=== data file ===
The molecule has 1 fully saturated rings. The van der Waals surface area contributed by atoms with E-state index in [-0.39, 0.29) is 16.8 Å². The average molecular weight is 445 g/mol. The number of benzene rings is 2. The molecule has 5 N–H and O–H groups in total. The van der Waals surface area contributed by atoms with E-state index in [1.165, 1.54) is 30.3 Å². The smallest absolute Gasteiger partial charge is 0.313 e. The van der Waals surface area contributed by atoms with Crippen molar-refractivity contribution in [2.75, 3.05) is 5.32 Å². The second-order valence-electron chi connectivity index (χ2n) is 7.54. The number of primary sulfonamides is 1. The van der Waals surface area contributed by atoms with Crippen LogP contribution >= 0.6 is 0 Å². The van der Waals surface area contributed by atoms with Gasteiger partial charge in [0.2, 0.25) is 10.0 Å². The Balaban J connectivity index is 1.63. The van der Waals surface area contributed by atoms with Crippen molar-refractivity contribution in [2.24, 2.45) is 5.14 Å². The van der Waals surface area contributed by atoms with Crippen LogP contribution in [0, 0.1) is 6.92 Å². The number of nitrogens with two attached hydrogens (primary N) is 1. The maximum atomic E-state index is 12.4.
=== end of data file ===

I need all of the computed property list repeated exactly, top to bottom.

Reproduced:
The molecule has 1 fully saturated rings. The van der Waals surface area contributed by atoms with E-state index in [-0.39, 0.29) is 16.8 Å². The average molecular weight is 445 g/mol. The number of benzene rings is 2. The molecule has 5 N–H and O–H groups in total. The van der Waals surface area contributed by atoms with E-state index in [1.165, 1.54) is 30.3 Å². The smallest absolute Gasteiger partial charge is 0.313 e. The van der Waals surface area contributed by atoms with Crippen molar-refractivity contribution in [2.75, 3.05) is 5.32 Å². The second-order valence-electron chi connectivity index (χ2n) is 7.54. The number of primary sulfonamides is 1. The van der Waals surface area contributed by atoms with Crippen LogP contribution >= 0.6 is 0 Å². The van der Waals surface area contributed by atoms with Gasteiger partial charge in [0.2, 0.25) is 10.0 Å². The Balaban J connectivity index is 1.63. The van der Waals surface area contributed by atoms with Crippen molar-refractivity contribution in [2.24, 2.45) is 5.14 Å². The van der Waals surface area contributed by atoms with Crippen LogP contribution in [0, 0.1) is 6.92 Å². The number of nitrogens with two attached hydrogens (primary N) is 1. The maximum atomic E-state index is 12.4.